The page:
The claim of Christhood seemed to the people too great for Jesus; that is why he was crucified by the intolerant world. Christ was not crucified because the people of his time were unevolved, but because it is always difficult to live among people above whose standard of goodness one has risen. If Christ appeared today with the claim of Christhood, even today he would be crucified. Christ cannot be without the cross, nor can the cross be without Christ. Christ and cross both stand together.

What is asked of a messenger is to be as free as a silken thread, that he may tune his lute as high as he chooses; and yet to be as strong as the gut string, so that he may endure the wear and tear of life in the world. To be so tender as to respond to every call for sympathy, and to be so firm as to bear all things. To be in the world and yet not of the world. To live and not to live, for the Lord God alone lives.

What does the prophet bring? Does he bring new doctrines, new teachings, and new laws? He does, and yet he does not; for there is nothing new under the sun, and it is ever the same law which he comes to fulfil. When the need is there, the prophet cries aloud that which has always been whispered gently by the lips of the wise of all ages. Beyond and above the words, he brings the light which clears things, making them simple and as if they had always been known to the soul on earth; he brings life, revivifying the hearts and souls which otherwise are like dry bones in the grave of the human body. Yes, the prophet brings a religion, but that is not all: what he really brings to earth is the living God, who is otherwise hidden in the heavens.

And who is the Master? He is seen by all, and yet not really seen. He is known to many, and yet recognized by few. He speaks to all; yet his silence quickens every soul. Most attached is he, and yet detached; most interested, and yet indifferent. Sad of disposition, and yet most joyful; poor as man can be, and yet so rich. King in his soul, he yet walks with the bowl of the beggar in his hand from door to door. Warning of danger and consoling the broken-hearted; comrade of the youthful and friend of the aged. Master of life within and without, yet the servant of all. Such is the being of the Master. He is man in the sight of man, but God in the Being of God.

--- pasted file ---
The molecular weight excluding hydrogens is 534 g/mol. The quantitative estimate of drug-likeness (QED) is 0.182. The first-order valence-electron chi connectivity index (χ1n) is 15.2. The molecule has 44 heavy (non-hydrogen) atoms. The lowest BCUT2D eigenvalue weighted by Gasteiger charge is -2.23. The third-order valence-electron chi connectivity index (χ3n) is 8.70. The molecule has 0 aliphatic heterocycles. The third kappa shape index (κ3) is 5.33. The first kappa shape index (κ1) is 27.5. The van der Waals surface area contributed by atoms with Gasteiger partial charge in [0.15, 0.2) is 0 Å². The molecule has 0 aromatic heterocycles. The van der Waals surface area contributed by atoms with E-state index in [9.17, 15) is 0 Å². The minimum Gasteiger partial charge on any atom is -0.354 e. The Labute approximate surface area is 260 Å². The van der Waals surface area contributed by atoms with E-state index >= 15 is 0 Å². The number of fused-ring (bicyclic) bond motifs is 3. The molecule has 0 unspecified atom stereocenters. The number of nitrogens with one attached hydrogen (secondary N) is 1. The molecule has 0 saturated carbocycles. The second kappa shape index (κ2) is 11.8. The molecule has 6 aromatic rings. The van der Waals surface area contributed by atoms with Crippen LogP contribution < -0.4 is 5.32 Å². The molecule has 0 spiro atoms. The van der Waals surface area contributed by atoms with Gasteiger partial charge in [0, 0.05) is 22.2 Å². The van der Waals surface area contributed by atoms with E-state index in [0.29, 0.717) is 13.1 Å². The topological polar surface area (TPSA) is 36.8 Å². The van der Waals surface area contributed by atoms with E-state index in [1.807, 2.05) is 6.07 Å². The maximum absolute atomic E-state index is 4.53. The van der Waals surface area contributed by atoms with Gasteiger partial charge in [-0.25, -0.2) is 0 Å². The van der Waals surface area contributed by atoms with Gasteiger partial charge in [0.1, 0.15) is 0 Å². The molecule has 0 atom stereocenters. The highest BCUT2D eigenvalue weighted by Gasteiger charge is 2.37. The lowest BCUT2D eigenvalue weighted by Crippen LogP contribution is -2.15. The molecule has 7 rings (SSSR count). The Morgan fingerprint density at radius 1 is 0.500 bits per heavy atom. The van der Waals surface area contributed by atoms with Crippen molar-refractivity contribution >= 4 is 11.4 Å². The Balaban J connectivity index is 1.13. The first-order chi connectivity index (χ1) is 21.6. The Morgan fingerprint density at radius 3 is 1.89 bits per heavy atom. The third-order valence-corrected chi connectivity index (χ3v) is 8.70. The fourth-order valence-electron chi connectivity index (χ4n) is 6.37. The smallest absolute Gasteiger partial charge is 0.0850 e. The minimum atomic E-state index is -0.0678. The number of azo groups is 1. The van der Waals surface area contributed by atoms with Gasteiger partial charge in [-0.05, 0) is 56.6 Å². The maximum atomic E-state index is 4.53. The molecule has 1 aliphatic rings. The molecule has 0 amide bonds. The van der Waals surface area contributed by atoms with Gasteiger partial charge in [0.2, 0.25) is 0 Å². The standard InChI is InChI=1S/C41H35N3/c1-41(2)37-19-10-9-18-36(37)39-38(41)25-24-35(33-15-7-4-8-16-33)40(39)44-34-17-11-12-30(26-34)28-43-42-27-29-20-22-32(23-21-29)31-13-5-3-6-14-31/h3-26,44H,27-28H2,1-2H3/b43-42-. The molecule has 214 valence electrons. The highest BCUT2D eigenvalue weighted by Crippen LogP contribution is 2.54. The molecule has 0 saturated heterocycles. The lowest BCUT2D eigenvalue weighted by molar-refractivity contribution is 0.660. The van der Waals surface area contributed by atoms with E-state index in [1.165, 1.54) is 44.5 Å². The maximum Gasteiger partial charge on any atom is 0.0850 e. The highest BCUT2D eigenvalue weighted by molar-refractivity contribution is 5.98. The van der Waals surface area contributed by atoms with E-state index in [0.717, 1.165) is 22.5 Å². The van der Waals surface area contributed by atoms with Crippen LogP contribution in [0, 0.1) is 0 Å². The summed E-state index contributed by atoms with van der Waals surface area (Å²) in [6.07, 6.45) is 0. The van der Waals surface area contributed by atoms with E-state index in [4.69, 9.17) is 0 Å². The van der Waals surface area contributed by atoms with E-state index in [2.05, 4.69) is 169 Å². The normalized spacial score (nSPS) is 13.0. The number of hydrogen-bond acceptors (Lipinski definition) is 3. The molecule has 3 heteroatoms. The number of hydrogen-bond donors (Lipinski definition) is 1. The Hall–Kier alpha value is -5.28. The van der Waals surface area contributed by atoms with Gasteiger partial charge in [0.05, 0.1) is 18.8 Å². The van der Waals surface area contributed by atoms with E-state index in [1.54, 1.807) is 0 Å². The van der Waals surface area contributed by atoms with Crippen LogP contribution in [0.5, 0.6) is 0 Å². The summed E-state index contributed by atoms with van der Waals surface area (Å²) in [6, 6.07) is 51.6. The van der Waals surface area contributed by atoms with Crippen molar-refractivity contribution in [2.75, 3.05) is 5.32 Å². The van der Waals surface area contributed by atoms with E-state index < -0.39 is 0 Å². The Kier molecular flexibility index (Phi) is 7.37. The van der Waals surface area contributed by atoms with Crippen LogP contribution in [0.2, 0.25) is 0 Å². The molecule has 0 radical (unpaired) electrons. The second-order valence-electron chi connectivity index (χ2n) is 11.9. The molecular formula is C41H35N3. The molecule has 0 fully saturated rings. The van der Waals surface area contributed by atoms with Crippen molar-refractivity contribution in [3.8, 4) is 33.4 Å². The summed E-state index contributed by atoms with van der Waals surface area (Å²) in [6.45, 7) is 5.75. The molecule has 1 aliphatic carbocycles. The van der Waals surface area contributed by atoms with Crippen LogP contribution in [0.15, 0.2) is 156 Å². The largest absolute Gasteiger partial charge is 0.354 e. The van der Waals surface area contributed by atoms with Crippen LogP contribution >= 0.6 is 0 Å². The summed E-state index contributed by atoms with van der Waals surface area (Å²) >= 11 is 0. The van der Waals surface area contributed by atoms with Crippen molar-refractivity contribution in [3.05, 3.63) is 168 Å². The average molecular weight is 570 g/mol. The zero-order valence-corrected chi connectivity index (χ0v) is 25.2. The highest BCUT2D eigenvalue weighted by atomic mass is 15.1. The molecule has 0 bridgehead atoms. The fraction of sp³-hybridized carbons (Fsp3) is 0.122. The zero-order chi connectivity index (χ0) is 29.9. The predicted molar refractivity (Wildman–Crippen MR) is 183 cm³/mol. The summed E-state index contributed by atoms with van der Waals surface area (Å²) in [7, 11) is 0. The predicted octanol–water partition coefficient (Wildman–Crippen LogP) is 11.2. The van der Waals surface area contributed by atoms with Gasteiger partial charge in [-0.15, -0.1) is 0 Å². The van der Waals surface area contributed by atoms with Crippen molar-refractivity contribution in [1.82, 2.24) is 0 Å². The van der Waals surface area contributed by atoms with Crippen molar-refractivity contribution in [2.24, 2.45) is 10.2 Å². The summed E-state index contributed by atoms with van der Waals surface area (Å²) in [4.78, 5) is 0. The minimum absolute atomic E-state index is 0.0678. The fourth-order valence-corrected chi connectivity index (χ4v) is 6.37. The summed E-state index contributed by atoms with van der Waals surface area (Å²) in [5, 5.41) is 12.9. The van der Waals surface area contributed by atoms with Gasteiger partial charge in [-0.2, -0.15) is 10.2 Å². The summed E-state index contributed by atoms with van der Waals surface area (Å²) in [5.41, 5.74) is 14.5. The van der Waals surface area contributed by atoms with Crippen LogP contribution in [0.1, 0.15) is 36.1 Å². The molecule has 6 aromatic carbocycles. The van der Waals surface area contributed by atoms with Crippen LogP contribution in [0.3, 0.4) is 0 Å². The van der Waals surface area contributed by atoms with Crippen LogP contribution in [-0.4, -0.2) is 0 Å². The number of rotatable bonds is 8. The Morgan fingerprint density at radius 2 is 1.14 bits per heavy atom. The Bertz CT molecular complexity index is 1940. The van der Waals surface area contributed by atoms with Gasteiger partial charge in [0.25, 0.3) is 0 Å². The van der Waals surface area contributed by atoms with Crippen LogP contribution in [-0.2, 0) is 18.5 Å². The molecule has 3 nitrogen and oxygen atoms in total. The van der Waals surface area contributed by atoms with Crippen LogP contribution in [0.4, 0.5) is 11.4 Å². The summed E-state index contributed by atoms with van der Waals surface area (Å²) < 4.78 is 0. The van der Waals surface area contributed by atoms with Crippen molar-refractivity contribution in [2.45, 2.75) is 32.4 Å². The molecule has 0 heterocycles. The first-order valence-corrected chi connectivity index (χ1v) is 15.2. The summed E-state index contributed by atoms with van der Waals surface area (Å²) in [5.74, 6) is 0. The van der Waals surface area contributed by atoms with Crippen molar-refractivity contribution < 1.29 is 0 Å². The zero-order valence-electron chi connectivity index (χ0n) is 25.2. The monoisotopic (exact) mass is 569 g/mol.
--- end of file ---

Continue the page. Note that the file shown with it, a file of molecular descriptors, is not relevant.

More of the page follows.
The answer to the cry

The message is the answer to the cry of individual and collective souls. The voice of God is speaking all the time, but no one listens; therefore God has manifested as man, that He might speak with a yet louder voice. But even then man does not listen. In the time of Christ the inspiration was there, the voice was there and the divine power; but how few were those who listened and understood! It has always been so, and it always will be so. It is no wonder that Jesus had so few disciples, and even among them perhaps not one who had a true understanding of the Master. At the hour when Mohammed was passing away, when hundreds of his disciples were there, he pointed out one and said, "I am wisdom and Ali is the door." Great perplexity has arisen as to why this was so when the Master had the power to make everyone understand. But it was not meant to be so. Each has his own puzzle to solve. How uninteresting the world would be if all men were perfect; it would be like a piano in which all the notes were the same.

Whenever the spirit of God has come forth in its true form, the world has been against it. Why has this been so? It is because man has two sides to his nature, one false and the other real; and before the true messenger can penetrate to the reality of a man's being, he first touches the false or unreal part, and that revolts. And in the case of a man who does not revolt, even though the light reaches him his heart is covered, and it only touches the cover. Such a man is attracted, yet he doubts.

There are egos who are not willing and ready to accept all that attracts them. The more something attracts them, the more they rebel against it, suspecting it of being a temptation. Even if they see the reality of something that attracts them they consider the tendency of being attracted to be a weakness. There are egos who refuse to accept what their friend has accepted, and refuse to admire fully what that friend has admired.

And even if they really wish to accept something that their friend has accepted, they will refuse to do so. For the tendency of that ego is to swim against the tide; it is the strength of that ego. Against this strength Christ has said, "Blessed are the poor in spirit." It is mostly this same strength of mentality which has stood out against the messengers, building a fortified wall between the messenger and the souls who long for guidance. There are, however, those who are like lighted candles: they can light other candles and they can inspire others. But the other candles must be of wax; if they are of steel they cannot be lighted. The heart must be like wax; it must melt; if it is like steel, it cannot be illumined.